Cape Wind Associates – the company that wants to build a wind farm on Nantucket Sound – last month filed a 5,407-page report to provide state, county and municipal agencies with the information they need to consider the company’s permit applications.
Required by law under the state Environmental Protection Act, the so-called Final Environmental Impact Report (FEIR) is now under review by the state Executive Office of Environmental Affairs.
Ian Bowles, the state environmental secretary, is due to make a final decision on whether to accept the report by March 29.
If accepted by Bowles, the FEIR will become the official go-to document for a number of players – including Coastal Zone Management, the Cape Cod Commission and the town of Yarmouth – that will be involved in the permitting process on the state side of the Cape Wind proposal.
As far as Cape Wind is concerned, the company has supplied all the answers the state requires about building 130 wind turbines in federal waters between the Cape and Islands, and running underwater transmission lines to the Cape. ”This has been a thorough and exhaustive process,” said Mark Rogers, spokesman for Cape Wind.
As far as opponents are concerned, there are still unanswered questions – gaps in the FEIR report that could hinder accurate assessment of the company’s claims.
”This report is little more than an infomercial for Cape Wind,” said Audra Parker, assistant director of the Alliance to Protect Nantucket Sound.
On Monday, the public can comment on the project’s environmental impact during a public hearing sponsored by the Cape Cod Commission at 6:30 p.m. at Mattacheese Middle School on Higgins Crowell Road in West Yarmouth.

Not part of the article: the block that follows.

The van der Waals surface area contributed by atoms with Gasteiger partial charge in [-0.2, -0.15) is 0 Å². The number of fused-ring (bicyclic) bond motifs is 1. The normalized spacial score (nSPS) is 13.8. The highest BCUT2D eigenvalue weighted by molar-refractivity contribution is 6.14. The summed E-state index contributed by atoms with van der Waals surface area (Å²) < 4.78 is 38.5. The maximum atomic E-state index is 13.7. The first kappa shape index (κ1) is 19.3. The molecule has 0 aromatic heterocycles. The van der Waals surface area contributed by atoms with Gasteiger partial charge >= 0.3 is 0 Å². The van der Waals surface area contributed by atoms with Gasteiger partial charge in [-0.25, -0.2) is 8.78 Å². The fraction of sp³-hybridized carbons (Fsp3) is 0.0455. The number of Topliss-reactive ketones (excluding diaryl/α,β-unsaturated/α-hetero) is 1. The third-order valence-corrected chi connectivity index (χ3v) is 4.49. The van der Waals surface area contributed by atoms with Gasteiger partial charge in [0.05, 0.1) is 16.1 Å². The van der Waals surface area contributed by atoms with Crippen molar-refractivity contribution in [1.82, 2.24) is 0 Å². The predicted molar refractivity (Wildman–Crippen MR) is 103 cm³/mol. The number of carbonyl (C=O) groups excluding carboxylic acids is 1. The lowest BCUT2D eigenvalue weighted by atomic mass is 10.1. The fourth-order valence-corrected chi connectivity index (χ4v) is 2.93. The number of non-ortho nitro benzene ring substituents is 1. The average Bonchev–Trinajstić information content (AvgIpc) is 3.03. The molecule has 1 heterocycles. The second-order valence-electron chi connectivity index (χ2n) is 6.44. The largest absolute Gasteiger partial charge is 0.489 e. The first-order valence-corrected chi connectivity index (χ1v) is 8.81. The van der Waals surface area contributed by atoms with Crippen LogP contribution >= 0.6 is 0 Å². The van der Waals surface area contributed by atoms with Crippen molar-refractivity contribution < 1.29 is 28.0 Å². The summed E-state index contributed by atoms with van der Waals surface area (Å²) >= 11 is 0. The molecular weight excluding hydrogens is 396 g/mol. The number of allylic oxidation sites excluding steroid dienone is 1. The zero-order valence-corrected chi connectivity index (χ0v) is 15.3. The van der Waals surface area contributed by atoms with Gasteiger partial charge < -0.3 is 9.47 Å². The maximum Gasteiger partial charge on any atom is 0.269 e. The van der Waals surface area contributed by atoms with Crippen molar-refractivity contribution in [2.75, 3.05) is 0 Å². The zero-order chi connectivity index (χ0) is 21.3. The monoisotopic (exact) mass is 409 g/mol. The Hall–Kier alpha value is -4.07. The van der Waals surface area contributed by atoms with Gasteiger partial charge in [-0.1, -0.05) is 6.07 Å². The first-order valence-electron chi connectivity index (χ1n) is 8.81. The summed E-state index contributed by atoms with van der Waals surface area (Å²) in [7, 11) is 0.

Highlights of the Cape Wind FEIR include the following:
n This is the first environmental impact report that includes the findings of the Massachusetts Energy Facilities Siting Board – a decision upheld by the Supreme Judicial Court of Massachusetts. The board found that Cape Wind would provide needed power, create substantial and lasting air quality benefits, and reduce energy costs.
n The wind farm would generate 75 percent of the Cape and Islands’ electricity without polluting the air and would reduce the pollution coming from other power plants.
n The company would operate three staffed maintenance service vessels out of Falmouth Harbor. It also would locate a staffed operations center in Yarmouth, creating a total of 55 Cape-based permanent jobs.
n The wind farm would make the region more independent of imported energy sources and provide greater diversification to the electricity generation portfolio, making electricity generation more secure and less vulnerable to supply shortages and price volatility.
n The project would have a minimal environmental effect on the ecology of Nantucket Sound, based on the recent eight-year study of Denmark’s two largest offshore wind farms that found those projects to be good neighbors to birds, fish and marine mammals.
The Alliance to Protect Nantucket Sound disputes the report’s findings, saying that the FEIR does not answer many questions, including how the wind farm would be dismantled after its 20-year lifespan, or who would pay for decommissioning. Cape Wind says that there are no federal regulations covering decommissioning yet.
The Alliance also is skeptical of Cape Wind’s claims about the lack of harm to commercial and recreational fishing, and bird life.
And, the Alliance says the FEIR ignores or dismisses a potential threat to national security, with no mention of a U.S. Department of Defense study on the impact the wind farm could have on military radar systems.
By Karen Jeffrey
Cape Cod Times
14 March 2007
|Wind Watch relies entirely
on User Funding